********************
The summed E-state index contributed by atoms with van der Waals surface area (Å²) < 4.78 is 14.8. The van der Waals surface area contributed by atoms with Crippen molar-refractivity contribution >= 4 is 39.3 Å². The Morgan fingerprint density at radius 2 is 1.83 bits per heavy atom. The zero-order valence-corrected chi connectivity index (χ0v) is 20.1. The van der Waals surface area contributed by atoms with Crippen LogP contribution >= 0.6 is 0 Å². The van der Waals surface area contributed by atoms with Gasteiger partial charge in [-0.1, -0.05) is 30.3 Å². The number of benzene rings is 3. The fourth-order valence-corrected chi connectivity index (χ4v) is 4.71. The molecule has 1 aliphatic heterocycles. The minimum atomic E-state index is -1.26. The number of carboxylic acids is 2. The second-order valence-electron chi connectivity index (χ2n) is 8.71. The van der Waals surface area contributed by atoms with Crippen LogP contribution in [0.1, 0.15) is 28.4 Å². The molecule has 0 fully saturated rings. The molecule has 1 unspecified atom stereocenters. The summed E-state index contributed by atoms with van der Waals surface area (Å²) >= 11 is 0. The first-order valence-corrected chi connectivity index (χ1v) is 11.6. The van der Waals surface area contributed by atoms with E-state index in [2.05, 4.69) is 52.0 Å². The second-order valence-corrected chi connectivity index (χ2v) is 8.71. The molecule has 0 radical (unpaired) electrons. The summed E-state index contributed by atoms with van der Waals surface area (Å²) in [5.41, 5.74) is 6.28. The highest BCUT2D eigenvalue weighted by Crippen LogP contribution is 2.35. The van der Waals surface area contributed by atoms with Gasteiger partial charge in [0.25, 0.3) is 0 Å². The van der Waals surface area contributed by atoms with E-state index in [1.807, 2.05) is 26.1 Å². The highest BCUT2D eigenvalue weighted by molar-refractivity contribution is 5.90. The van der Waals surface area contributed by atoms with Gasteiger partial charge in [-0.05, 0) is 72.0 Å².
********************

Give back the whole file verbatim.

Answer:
The summed E-state index contributed by atoms with van der Waals surface area (Å²) < 4.78 is 14.8. The van der Waals surface area contributed by atoms with Crippen molar-refractivity contribution >= 4 is 39.3 Å². The Morgan fingerprint density at radius 2 is 1.83 bits per heavy atom. The zero-order valence-corrected chi connectivity index (χ0v) is 20.1. The van der Waals surface area contributed by atoms with Crippen LogP contribution >= 0.6 is 0 Å². The van der Waals surface area contributed by atoms with Gasteiger partial charge in [-0.1, -0.05) is 30.3 Å². The number of benzene rings is 3. The fourth-order valence-corrected chi connectivity index (χ4v) is 4.71. The molecule has 1 aliphatic heterocycles. The minimum atomic E-state index is -1.26. The number of carboxylic acids is 2. The second-order valence-electron chi connectivity index (χ2n) is 8.71. The van der Waals surface area contributed by atoms with Crippen LogP contribution in [0.1, 0.15) is 28.4 Å². The molecule has 0 fully saturated rings. The molecule has 1 unspecified atom stereocenters. The summed E-state index contributed by atoms with van der Waals surface area (Å²) >= 11 is 0. The first-order valence-corrected chi connectivity index (χ1v) is 11.6. The van der Waals surface area contributed by atoms with E-state index in [2.05, 4.69) is 52.0 Å². The second-order valence-corrected chi connectivity index (χ2v) is 8.71. The molecule has 0 radical (unpaired) electrons. The summed E-state index contributed by atoms with van der Waals surface area (Å²) in [5.41, 5.74) is 6.28. The highest BCUT2D eigenvalue weighted by Crippen LogP contribution is 2.35. The van der Waals surface area contributed by atoms with Gasteiger partial charge in [0.25, 0.3) is 0 Å². The van der Waals surface area contributed by atoms with E-state index in [1.807, 2.05) is 26.1 Å². The highest BCUT2D eigenvalue weighted by molar-refractivity contribution is 5.90. The van der Waals surface area contributed by atoms with Gasteiger partial charge in [-0.05, 0) is 72.0 Å².